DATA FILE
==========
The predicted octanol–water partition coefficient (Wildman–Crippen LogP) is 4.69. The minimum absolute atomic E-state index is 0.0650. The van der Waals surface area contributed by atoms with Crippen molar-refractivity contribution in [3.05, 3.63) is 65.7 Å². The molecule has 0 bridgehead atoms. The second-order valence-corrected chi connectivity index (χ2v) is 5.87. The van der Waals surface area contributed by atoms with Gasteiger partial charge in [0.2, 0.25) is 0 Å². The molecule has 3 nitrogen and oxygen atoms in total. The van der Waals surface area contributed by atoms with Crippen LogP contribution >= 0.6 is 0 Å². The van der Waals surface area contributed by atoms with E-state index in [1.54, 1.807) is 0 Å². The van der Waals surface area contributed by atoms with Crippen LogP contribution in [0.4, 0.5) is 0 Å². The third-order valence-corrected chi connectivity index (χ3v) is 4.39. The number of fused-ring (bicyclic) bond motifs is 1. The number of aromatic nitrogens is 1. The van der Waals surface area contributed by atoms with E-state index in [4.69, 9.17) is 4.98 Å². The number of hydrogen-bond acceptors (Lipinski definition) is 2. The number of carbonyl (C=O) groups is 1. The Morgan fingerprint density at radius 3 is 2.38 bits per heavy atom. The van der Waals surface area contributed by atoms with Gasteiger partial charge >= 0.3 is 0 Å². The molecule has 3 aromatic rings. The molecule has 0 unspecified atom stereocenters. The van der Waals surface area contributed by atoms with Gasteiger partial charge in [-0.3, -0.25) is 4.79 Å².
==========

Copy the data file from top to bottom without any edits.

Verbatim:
The predicted octanol–water partition coefficient (Wildman–Crippen LogP) is 4.69. The minimum absolute atomic E-state index is 0.0650. The van der Waals surface area contributed by atoms with Crippen molar-refractivity contribution in [3.05, 3.63) is 65.7 Å². The molecule has 0 bridgehead atoms. The second-order valence-corrected chi connectivity index (χ2v) is 5.87. The van der Waals surface area contributed by atoms with Gasteiger partial charge in [0.2, 0.25) is 0 Å². The molecule has 3 nitrogen and oxygen atoms in total. The van der Waals surface area contributed by atoms with Crippen LogP contribution >= 0.6 is 0 Å². The van der Waals surface area contributed by atoms with E-state index in [1.54, 1.807) is 0 Å². The van der Waals surface area contributed by atoms with Crippen LogP contribution in [0.4, 0.5) is 0 Å². The third-order valence-corrected chi connectivity index (χ3v) is 4.39. The number of fused-ring (bicyclic) bond motifs is 1. The number of aromatic nitrogens is 1. The van der Waals surface area contributed by atoms with E-state index in [4.69, 9.17) is 4.98 Å². The number of hydrogen-bond acceptors (Lipinski definition) is 2. The number of carbonyl (C=O) groups is 1. The Morgan fingerprint density at radius 3 is 2.38 bits per heavy atom. The van der Waals surface area contributed by atoms with Gasteiger partial charge >= 0.3 is 0 Å². The molecule has 3 aromatic rings. The molecule has 0 unspecified atom stereocenters. The van der Waals surface area contributed by atoms with Gasteiger partial charge in [-0.3, -0.25) is 4.79 Å².